Where’s that wasp? Fetch me my AK-47!

– and by the way – a big thanks to NHS Scotland !….

….in this turbulent time of controversy re major changes proposed to the USA’s healthcare system, and the often bad press which the UK’s NHS tends to receive, I thought I’d add my own contribution – an account of how I still have my left arm, thanks to the NHS in Scotland….

10.30 pm: Thursday 13th August 2009: Western Infirmary, Glasgow, Scotland, UK.

A young woman has just been wheeled in to the next bed. She is crying with pain. Nurses and a doctor are in attendance. The woman opposite, snoring loudly, is only a year older than me. Epileptic, registered blind, she has had six strokes. Swollen, painful legs have caused this admission. She has cut her smoking to fifteen cigarettes a day.

I have not slept for twenty-one hours. My left hand looks like a kilo of sausages, forearm beginning to resemble a marrow. My right arm is attached, via a cannula inside the elbow, to an antibiotic drip. “Domestos, basically!” a male nurse remarked cheerfully earlier that day. “ Kills just about everything. You’ll be fine!” I did not feel fine.

How quickly life can pitch us from order to chaos….

Noon, Tuesday 11th August 2009. We were relaxing in sunshine outside Exeter airport, drinking coffe, waiting for the Flybe plane to take us home from a happy family visit in Devon. Clasping my hands expansively to the back of my neck, I did not see the wasp. “Ouch! That hurt!” My first ever sting. By 4 pm it was almost forgotten – only just red by then, and barely tingly.

It was good to be home. Off I went to do a week’s shopping – our cupboards were bare. Whilst carrying bags up the three flights of stairs to our house, I noticed my hand was redder, and a little swollen. It was 5 pm. By 6.30 pm, I was having slightly tingly feelings round my lips and throat as well. Anaphylactic reaction? Off we went to the local Accident and Emergency department.

It was fairly quiet – “Thank goodness it’s not a Friday night!” I remarked to my husband. Within half an hour, I had been assessed for degree of urgency, seen by a doctor who confirmed a very mild but not serious anaphylactic reaction, then a GP, and sent home having been given an antihistamine tablet. “Go and see your own GP tomorrow if it’s any worse,” the hospital GP said. “It should settle overnight, though.”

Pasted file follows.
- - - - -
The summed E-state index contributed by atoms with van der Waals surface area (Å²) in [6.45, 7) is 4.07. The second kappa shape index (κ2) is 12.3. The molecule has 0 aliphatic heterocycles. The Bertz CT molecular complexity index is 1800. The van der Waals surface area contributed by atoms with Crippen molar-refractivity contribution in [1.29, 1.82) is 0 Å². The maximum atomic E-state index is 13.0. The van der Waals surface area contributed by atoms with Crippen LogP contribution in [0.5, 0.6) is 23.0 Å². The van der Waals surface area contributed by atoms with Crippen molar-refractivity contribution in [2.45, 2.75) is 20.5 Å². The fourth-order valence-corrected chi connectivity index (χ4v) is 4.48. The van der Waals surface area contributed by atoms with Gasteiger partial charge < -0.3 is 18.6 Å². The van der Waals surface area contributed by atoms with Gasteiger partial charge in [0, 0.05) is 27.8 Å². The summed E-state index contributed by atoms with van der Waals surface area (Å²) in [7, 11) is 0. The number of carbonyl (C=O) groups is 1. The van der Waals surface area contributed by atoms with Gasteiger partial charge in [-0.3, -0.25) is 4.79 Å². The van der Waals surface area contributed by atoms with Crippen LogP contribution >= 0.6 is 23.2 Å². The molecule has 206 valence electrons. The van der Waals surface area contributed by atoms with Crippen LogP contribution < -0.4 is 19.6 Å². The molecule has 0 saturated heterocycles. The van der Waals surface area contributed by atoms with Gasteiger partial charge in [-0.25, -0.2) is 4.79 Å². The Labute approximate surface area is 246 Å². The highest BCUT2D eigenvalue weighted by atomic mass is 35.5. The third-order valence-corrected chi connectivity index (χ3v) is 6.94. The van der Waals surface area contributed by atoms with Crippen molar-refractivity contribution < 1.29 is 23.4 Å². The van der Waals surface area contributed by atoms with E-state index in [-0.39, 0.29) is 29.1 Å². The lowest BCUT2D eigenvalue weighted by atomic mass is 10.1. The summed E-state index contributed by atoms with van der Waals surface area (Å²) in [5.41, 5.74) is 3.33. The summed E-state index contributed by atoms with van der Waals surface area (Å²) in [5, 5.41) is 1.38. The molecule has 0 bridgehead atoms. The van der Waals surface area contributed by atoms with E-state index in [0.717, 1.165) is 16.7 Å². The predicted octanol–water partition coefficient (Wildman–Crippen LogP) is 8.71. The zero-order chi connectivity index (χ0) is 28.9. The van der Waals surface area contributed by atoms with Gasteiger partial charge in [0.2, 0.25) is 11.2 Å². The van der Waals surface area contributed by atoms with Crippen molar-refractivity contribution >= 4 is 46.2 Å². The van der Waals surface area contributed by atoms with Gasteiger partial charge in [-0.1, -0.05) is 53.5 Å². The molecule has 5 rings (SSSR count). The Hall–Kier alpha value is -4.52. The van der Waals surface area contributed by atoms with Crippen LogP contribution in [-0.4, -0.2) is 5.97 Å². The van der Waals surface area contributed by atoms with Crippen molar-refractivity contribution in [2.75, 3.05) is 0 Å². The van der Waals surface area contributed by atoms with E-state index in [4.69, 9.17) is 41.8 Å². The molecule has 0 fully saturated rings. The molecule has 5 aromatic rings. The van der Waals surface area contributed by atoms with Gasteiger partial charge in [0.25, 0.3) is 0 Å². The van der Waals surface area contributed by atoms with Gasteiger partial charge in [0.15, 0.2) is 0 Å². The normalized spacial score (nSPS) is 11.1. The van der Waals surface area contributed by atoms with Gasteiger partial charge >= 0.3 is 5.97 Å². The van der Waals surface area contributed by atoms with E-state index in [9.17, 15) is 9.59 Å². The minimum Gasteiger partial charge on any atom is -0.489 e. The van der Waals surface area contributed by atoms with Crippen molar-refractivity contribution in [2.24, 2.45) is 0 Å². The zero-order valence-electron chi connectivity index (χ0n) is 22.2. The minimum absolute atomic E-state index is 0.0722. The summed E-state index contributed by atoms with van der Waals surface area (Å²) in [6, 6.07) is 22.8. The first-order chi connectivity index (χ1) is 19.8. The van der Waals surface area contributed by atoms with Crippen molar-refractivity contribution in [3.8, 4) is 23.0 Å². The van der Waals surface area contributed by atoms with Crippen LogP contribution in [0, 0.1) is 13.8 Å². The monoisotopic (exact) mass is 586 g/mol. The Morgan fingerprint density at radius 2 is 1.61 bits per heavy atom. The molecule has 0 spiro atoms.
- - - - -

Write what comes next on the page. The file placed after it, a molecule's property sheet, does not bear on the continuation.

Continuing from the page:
It didn’t. It was worse, and I was worried. The surgery already had the notes from last night’s consultation. They fitted in an appointment that morning, Wednesday 12th August. My GP tailored the antibiotics prescription to one aimed at skin bacteria, which apparently can be very noxious indeed. Some time ago, a friend had licked a tiny scratch on his hand made by a staple, and found himself in the Western Infirmary with necrosing fasciitis. They only just managed to save his hand….   “If it hasn’t started to improve in twenty-four hours, come back”, he said.

“Are your patients worried about swine flu?” I asked, ever curious. Apparently not. It seems they are far more affected – especially with mental health problems – by the recession….

During Wednesday, things did not improve. My hands and wrists are small and thin. The swelling, moving slowly upward, had obscured the wrist bones by nightfall. We went to sleep at 11 pm.

At 1.50 am on Thursday 13th August I woke up: my hand and arm were swollen almost to the elbow. Around my knuckles between which the wasp had stung, the skin, turning a purply-yellow, was starting to ooze.

That was it. We returned to the A and E Department at 2.30 am.

Assessed at 3 am, I waited till 4 am to be seen. Through the wall of the small brightly-lit consulting room, we could hear sounds of someone who was obviously mentally ill. The first doctor thought I’d probably be admitted for intravenous antibiotics. At this point, I sent my husband home. He had a difficult day ahead, and one of us might as well get some sleep! A kind nurse with thirty-two years’ experience sat and chatted, commenting that good nursing care wasn’t just about hooking people up to machinery. I agreed; at this point it was good not to be alone.

Another doctor, a young orthopedic surgeon with a delightful celtic voice and the charm to go with it, eventually managed to get a cannula in my arm for the antibiotic drip. The kind nurse continued to chat in an effort to distract me, my having warned them that physical courage was not my forte. “You have awkward veins!” he said. “Just like the rest of me!” I replied. We all laughed.

6.15 am. At last, a bed was found – in a surgical ward on Level 10. The very brisk, cheery porter conveying me there on a trolley informed me that wasps had to sting before they died. He expressed great surprise at my ignorance of this fact – especially at my mature age. Though not convinced of the veracity of this statement,  I felt too feeble by this time to argue. How unlike me….

Even butterflies get attacked!
Even butterflies get attacked!

10.30 pm: Thursday 13th August 2009: Western Infirmary, Glasgow, Scotland, UK.

Surrounded by very ill people – some in great pain, I finally ‘hit the wall’.